In Canada, the Radburn concept was used in Winnipeg, Manitoba in the late 1940s and early 1950s in three communities: Wildwood Park in Fort Garry, consisting of ten bays (loop streets), Norwood Flats in St. Boniface, consisting of four bays, and Gaboury Place, a single bay in St. Boniface – totalling several hundred single-family houses, all facing sidewalks and green spaces and backing onto short bays. Today, they are considered to be desirable middle to upper-middle class Winnipeg neighbourhoods to reside in. Clarence Stein incorporated Radburn design principles into the plan of Alcan company town Kitimat, British Columbia in the 1950s. The developers of Varsity Village and Braeside, subdivisions in Calgary, Alberta used the Radburn model in the late 1960s.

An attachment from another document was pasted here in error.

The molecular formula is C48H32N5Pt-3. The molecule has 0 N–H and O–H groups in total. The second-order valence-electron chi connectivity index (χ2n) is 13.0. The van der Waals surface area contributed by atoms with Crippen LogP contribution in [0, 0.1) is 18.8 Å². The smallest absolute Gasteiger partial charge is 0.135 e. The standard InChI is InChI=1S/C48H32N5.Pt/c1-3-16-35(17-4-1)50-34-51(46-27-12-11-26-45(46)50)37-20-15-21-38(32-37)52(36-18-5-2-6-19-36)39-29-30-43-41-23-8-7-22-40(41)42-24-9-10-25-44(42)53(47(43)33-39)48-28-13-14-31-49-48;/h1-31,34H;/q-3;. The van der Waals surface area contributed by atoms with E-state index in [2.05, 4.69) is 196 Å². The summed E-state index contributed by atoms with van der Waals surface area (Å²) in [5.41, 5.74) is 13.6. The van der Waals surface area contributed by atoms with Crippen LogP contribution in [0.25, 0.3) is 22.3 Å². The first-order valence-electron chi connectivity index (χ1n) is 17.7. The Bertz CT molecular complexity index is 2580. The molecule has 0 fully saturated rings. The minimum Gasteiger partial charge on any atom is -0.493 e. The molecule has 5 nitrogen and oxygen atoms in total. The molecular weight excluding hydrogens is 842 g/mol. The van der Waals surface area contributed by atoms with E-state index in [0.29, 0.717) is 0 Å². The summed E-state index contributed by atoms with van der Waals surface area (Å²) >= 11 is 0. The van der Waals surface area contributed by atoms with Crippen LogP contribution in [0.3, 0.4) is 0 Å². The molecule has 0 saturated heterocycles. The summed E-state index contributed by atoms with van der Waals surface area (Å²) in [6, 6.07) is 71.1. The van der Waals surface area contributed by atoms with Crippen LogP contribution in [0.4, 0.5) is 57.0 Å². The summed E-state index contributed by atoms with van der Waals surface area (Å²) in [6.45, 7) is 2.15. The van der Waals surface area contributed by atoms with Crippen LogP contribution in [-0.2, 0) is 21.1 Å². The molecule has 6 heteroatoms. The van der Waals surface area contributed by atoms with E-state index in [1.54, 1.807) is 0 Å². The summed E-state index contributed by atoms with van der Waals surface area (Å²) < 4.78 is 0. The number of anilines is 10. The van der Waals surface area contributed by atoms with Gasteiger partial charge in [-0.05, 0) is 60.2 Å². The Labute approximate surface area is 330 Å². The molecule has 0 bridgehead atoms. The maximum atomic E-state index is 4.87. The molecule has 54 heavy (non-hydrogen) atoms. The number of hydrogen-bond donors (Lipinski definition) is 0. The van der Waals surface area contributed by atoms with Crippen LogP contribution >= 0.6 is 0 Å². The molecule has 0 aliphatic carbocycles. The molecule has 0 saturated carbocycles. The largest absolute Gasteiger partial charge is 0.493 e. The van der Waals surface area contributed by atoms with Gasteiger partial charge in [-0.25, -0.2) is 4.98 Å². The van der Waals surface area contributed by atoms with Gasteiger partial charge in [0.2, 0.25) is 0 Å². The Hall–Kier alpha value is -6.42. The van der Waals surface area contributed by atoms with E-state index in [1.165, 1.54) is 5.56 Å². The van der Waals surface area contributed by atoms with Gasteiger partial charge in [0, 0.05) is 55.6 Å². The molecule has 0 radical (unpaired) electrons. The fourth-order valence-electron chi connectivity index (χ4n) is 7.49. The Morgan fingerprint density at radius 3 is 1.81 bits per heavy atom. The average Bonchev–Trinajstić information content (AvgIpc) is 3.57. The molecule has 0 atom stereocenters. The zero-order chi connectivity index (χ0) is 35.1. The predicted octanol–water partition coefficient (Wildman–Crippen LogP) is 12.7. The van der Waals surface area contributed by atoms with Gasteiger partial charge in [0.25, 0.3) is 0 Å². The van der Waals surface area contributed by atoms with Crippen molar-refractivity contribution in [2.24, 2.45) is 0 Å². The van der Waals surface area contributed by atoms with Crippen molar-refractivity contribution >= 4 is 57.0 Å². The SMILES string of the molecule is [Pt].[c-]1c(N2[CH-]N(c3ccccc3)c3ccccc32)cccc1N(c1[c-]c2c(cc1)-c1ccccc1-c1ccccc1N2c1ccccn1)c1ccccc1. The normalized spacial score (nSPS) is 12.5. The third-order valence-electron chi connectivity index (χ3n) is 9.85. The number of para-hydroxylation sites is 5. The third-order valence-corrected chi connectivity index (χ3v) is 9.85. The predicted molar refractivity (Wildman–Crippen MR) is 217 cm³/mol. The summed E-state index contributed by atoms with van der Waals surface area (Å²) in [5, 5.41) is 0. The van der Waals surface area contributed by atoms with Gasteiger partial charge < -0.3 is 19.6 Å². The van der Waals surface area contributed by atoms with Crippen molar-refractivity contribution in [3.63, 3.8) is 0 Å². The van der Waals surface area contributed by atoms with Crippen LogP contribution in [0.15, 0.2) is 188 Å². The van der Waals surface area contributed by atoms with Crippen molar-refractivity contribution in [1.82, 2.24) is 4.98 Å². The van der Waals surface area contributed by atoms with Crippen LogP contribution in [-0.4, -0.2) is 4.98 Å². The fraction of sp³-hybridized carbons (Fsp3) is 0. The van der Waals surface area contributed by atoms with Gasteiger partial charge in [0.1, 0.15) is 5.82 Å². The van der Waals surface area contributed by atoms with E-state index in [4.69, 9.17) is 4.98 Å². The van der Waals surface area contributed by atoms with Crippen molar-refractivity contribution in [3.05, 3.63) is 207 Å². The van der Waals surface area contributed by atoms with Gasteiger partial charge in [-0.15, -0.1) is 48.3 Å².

In Australia, the Radburn model was used in the planning of some Canberra, Australia suburbs developed in the 1960s, in particular Charnwood, Curtin and Garran. It was also used in the Melbourne suburb of Doncaster East in an area known as the Milgate Park Estate.In New South Wales the then Housing Commission used the Radburn concept in numerous new estates built in the mid to late 1960s and early 1970s. Many of the medium density dwellings are being 'turned around' by lowering the road side 'rear' fence and fencing off the 'front yards that share a communal space. The lane ways have long been a problem giving local youth a place to hide and evade motorized police patrols while launching raids into homes virtually unobserved.[dubious ][citation needed] One benefit of this plan not often mentioned is that it allows for narrower streets in the cul-de-sacs that serve the backs of the houses. This means lower costs as less bitumen, piping and cabling is needed to service the homes. In major Radburn areas such as Mt Druitt in Sydney the current Housing NSW are selling off many of their properties as they pass their economical maintenance life and begin to cost more than they are worth. Other properties, particularly the blocks of flats often housing the less affluent and educated are being demolished and new medium density developments built in their place. These are being given to the aged and (specifically migrant) families rather than the former residents, many of whom were on parole or being reintroduced to the general community after treatment for various psychiatric disorders.[citation needed][dubious ]